Here’s what Germantown Town Hall has going for it: There are many ideas being bandied about regarding what could become of the historic building at 5928 Germantown Ave. A renovated landmark. A gateway to Northwest Philadelphia. A one-stop shop for residents to reach elected officials, police and other services.
Here’s what it doesn’t have going for it: A buyer who deems $400,000 to be the right price, which is an important ingredient to turn any of those ideas into reality.
The Town Hall site has been many things: a Civil War hospital, city services building and adapted to resemble William Strickland’s Greek Revival Merchant’s Exchange Building. Last used in 1998 as an office building, the Town Hall offers 28,000 square feet of commercial space.
The Philadelphia Industrial Development Corp. (PIDC) is currently trying to sell the building, which was initially listed on the Preservation Alliance for Greater Philadelphia’s Endangered Properties list in 2003.
PIDC real-estate manager Liz Gabor said they’ve been trying to sell the building and parking area behind it for six years. Historical artifacts include a bell designed by John Wilbank which was made in the same shop as the Liberty Bell, a clock designed by Isaiah Lukens, which was previously stored in Independence Hall, and World War I memorial tablets.
Ben Leech, director of advocacy at the Preservation Alliance, said a renovated Town Hall “would be a win-win for everybody, especially for such a landmark. When buildings like this are brought back, it preserves the character of the city and gives a continuity to its history.”
Win-winning comes with a cost, though. A 2008 PlanPhilly.com article estimated rehab could run anywhere from $10 to $15 million and Gabor said a facility assessment could involve an architect and engineer.
Real-estate developer and prospective buyer Ken Weinstein said the previous Town Hall asking price was $300,000.
“It would need public subsidies to go forward with the project,” Weinstein said, noting interior and exterior preservation requirements because it’s a registered historic site. “I would love to see this project happen. It’s a gateway to the Germantown community, but public entities like this depend on public subsidies.”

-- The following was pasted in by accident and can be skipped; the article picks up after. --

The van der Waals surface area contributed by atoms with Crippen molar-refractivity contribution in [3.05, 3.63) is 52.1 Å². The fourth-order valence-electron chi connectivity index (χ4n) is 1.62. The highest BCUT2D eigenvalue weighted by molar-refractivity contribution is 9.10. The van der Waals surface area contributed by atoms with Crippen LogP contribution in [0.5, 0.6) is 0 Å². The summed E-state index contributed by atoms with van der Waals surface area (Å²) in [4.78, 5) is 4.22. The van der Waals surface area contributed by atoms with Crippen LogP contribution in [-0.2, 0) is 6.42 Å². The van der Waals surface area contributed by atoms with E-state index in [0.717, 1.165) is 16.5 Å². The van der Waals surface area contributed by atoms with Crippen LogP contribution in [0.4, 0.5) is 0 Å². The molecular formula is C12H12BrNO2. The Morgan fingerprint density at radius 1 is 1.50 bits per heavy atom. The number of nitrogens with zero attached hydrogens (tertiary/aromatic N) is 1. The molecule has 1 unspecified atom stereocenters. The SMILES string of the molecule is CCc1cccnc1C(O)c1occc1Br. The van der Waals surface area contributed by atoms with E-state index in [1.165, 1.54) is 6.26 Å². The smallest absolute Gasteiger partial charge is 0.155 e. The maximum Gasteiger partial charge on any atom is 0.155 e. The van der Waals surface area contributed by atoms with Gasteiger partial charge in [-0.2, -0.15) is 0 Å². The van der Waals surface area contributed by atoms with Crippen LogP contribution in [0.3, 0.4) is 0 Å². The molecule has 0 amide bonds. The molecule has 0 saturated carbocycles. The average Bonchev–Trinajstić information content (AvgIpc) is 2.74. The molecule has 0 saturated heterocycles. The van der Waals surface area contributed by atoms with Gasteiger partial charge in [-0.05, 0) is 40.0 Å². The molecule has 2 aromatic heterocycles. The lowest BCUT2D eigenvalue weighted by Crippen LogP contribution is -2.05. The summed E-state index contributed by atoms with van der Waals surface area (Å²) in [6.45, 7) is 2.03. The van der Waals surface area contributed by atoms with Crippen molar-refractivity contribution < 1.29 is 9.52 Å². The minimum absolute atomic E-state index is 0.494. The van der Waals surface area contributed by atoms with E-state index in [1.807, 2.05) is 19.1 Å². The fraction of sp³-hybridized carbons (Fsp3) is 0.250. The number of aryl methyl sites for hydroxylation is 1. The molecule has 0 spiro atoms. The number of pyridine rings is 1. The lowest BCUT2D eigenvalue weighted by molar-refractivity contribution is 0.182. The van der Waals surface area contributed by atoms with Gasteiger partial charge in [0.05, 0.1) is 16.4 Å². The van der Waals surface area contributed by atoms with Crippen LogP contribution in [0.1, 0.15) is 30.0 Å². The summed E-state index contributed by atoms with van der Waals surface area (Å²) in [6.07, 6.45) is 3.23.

The Greater Germantown Business Association (GGBA) showed interest in including the Town Hall in its Green Business District by using solar energy and operating the building in an environmentally friendly way. In fact, they worked with Philadelphia University graduate students in 2010 to create a “green” plan for the building.
However, Rev. LeRoi Simmons, executive director of Central Germantown Council, noted “the city has been reluctant to partner to local buyers.” He envisions public space as a “one-stop shop” for city services such as city council and police offices.
“It is tempting at $400,000,” Simmons said, “but with the restoration, the expenses can escalate.”
With Town Hall renovations seen as a potential key to rejuvenating and spurring investment in the community and its business district, locals started an online petition last year (http://www.ipetitions.com/petition/gth/). It reads, in part, “We believe the development of Germantown Town Hall … will spur other economic development in the neighborhood thus raising the quality of life for the people of Northwest Philadelphia.”
As of Wednesday morning, there were 167 signatures.
Said David Young, executive director at Cliveden of the National Trust, said the building’s current situation is “emblematic of the loss to Germantown. I always think of the saying: As goes town hall, so goes the town.”